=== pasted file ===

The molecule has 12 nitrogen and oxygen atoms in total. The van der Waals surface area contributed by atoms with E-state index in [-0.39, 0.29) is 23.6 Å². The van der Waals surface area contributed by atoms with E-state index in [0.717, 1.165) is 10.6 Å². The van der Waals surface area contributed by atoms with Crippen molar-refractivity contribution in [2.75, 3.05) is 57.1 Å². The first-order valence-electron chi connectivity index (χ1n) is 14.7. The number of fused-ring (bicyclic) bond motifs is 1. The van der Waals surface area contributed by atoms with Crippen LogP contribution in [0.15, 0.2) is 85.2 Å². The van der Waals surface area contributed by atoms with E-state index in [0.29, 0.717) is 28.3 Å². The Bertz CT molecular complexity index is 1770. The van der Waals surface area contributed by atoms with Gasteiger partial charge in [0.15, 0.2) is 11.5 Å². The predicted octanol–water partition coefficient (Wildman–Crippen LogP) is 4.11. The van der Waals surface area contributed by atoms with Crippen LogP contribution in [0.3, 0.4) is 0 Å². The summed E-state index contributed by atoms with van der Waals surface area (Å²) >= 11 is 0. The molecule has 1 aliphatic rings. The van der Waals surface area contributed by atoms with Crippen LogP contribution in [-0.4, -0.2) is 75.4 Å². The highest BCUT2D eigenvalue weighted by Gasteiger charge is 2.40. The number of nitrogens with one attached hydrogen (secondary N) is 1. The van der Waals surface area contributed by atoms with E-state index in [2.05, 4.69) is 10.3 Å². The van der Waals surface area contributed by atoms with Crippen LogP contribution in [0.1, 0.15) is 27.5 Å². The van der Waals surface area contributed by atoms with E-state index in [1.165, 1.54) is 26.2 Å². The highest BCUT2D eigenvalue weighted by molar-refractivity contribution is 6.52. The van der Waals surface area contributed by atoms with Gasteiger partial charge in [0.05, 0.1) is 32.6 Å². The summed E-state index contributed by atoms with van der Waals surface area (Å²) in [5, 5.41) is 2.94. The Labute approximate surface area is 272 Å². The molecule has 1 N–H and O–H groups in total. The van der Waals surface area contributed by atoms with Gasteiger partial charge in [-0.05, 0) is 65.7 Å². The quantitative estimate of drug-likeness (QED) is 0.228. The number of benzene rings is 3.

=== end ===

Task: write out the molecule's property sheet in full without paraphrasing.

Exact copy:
The molecule has 12 nitrogen and oxygen atoms in total. The van der Waals surface area contributed by atoms with E-state index in [-0.39, 0.29) is 23.6 Å². The van der Waals surface area contributed by atoms with E-state index in [0.717, 1.165) is 10.6 Å². The van der Waals surface area contributed by atoms with Crippen molar-refractivity contribution in [2.75, 3.05) is 57.1 Å². The first-order valence-electron chi connectivity index (χ1n) is 14.7. The number of fused-ring (bicyclic) bond motifs is 1. The van der Waals surface area contributed by atoms with Crippen LogP contribution in [0.15, 0.2) is 85.2 Å². The van der Waals surface area contributed by atoms with E-state index in [0.29, 0.717) is 28.3 Å². The Bertz CT molecular complexity index is 1770. The van der Waals surface area contributed by atoms with Gasteiger partial charge in [0.15, 0.2) is 11.5 Å². The predicted octanol–water partition coefficient (Wildman–Crippen LogP) is 4.11. The van der Waals surface area contributed by atoms with Crippen LogP contribution in [0.3, 0.4) is 0 Å². The summed E-state index contributed by atoms with van der Waals surface area (Å²) >= 11 is 0. The molecule has 1 aliphatic rings. The van der Waals surface area contributed by atoms with Crippen LogP contribution in [-0.4, -0.2) is 75.4 Å². The highest BCUT2D eigenvalue weighted by Gasteiger charge is 2.40. The number of nitrogens with one attached hydrogen (secondary N) is 1. The van der Waals surface area contributed by atoms with E-state index in [2.05, 4.69) is 10.3 Å². The van der Waals surface area contributed by atoms with Crippen LogP contribution in [0.1, 0.15) is 27.5 Å². The van der Waals surface area contributed by atoms with E-state index in [1.165, 1.54) is 26.2 Å². The highest BCUT2D eigenvalue weighted by molar-refractivity contribution is 6.52. The van der Waals surface area contributed by atoms with Gasteiger partial charge in [0.05, 0.1) is 32.6 Å². The summed E-state index contributed by atoms with van der Waals surface area (Å²) in [5, 5.41) is 2.94. The Labute approximate surface area is 272 Å². The molecule has 1 N–H and O–H groups in total. The van der Waals surface area contributed by atoms with Gasteiger partial charge in [-0.05, 0) is 65.7 Å². The quantitative estimate of drug-likeness (QED) is 0.228. The number of benzene rings is 3.